For about two weeks...

The Expos hit a team-wide slump, Floyd didn't hit as expected and was flipped to the damn Boston Red Sox for Kim & Song. Getting Floyd's contract off the books was a rumored reason. The Expos finished 2002 at 83-79. A winning record and second place in the National League East, but outside of the playoffs...

Sun Woo Kim had an inconsistent 6 year career, including a season and a half with the Colorado Rockies. Song never made the Major Leagues, but did play 8 seasons in the Minor Leagues. After leaving American baseball in 2007, Song signed with the Lotte Giants of the Korean Baseball Organization, where he is still pitching today.

Jose Vidro
With the departure of Vladimir Guerrero to Anaheim after the 2003 season, second baseman Jose Vidro became the face of the franchise. A 6th round draft pick of the Expos in the 1992 draft, Vidro played in Montreal and Washington from 1997 through 2006, before finishing up his career with two seasons in Seattle. From 1999 through 2003, batted over .300 all five seasons. He batted .294 in 2004. That's a very nice run for a second baseman.

Peter Bergeron
A former top prospect on his last flicker of hope in 2004. He was the centerpiece of the 1998 Expos salary dump, coming over from the Dodgers. Montreal gave up on him early in the 2004 season. Despite a summer trade to Milwaukee, then bouncing around the minor league systems of the Cubs, Orioles, Phillies and Pirates for three years, Bergeron never played a game in the majors again.


Endy Chavez
One of my favorite Expos, the speedy center fielder made spectacular catches almost every time I saw him play on TV. You still see highlights of his home run robbing catch in the 2006 playoffs for the Mets every year. Chavez came to Montreal after a bunch of waiver mess, played for three seasons, then spent time with the Mets, Seattle and other teams.


Zach Day
Just for the record, I HATED those red Expos hats...

Day was a former top prospect in the Yankees and Indians organizations, who was seemingly putting it together for his first three seasons in Montreal. But things went off the rails for Day after the team moved to Washington in 2005. Mid-season, he was traded to the Colorado Rockies for Preston Wilson, in one of Dan O'Dowd's more baffling moves. Colorado tried and failed to get Day going, and lost him on waivers in 2006... To the Nationals... Day spent the next two seasons pitching in the minors for the Royals and Twins. I really wanted Minnesota to call him up to give me another three team player...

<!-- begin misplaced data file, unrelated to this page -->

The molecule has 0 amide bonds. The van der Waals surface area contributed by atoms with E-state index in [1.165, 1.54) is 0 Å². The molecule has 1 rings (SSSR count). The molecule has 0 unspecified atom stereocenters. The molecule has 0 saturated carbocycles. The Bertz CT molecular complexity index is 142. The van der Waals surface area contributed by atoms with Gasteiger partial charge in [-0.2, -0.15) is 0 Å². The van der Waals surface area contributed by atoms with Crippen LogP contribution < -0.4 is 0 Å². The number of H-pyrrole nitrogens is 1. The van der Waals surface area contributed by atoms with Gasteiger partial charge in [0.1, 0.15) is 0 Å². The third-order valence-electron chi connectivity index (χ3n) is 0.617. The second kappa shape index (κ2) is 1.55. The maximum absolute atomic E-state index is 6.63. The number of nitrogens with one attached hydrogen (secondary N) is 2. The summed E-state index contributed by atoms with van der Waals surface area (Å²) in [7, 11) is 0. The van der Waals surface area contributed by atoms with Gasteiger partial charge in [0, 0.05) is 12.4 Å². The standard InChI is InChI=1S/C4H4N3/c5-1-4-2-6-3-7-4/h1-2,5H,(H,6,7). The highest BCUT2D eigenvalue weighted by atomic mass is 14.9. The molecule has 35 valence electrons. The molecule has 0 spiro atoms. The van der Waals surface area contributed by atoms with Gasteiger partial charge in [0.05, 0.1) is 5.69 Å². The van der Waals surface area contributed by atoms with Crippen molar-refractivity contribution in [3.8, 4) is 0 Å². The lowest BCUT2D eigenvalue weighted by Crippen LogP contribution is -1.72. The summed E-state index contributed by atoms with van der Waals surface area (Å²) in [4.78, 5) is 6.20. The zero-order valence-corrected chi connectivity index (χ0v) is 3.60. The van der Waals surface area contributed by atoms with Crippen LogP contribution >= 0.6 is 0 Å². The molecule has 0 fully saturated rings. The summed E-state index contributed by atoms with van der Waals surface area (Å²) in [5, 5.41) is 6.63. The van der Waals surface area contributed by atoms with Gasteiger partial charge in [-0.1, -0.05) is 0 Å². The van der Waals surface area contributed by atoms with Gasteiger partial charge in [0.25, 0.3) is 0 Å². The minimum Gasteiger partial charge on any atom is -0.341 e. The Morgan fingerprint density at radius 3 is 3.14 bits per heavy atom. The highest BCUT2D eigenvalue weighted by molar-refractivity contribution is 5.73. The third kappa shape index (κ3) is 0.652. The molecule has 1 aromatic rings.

What I will always remember Day for, came on May 17, 2003. I had really good seats to the Rockies Expos game at Coors Field, and watched Day get ejected in the third inning. Hall of Fame manager Frank Robinson threw a bit of theatrics in defense of Day, at the pitching mound. The story would come out after the game that during the first two innings, Day developed a blister on his finger. He used glue to cover it up, which is illegal. Second base umpire, Joe West (not that guy again!) noticed the foreign substance and ejected Day from the game.

Brad Wilkerson
The Expos first round draft pick in 1998, Wikerson made the majors in the summer of 2001. For the rest of the Expos stay in Montreal, he looked to be a certain star. Once the team moved to Washington, Wilkerson rapidly regressed. He last played in the majors in 2008. I don't know what went wrong here...


Joey Eischen
One of my favorite Expos prospects from the early 1990's. He put up good strikeout numbers as a left handed starter in A and AA ball, but by the time he was breaking into AAA, his control wasn't good enough. The Expos tried him as a relief pitcher in AAA Ottawa in 1994, promoting him for his major league debut, and only game of the season, on June 19, 1994. Eischen was traded to the Los Angeles Dodgers in early 1995, playing a season and a half before a trade to the Detroit Tigers in 1996.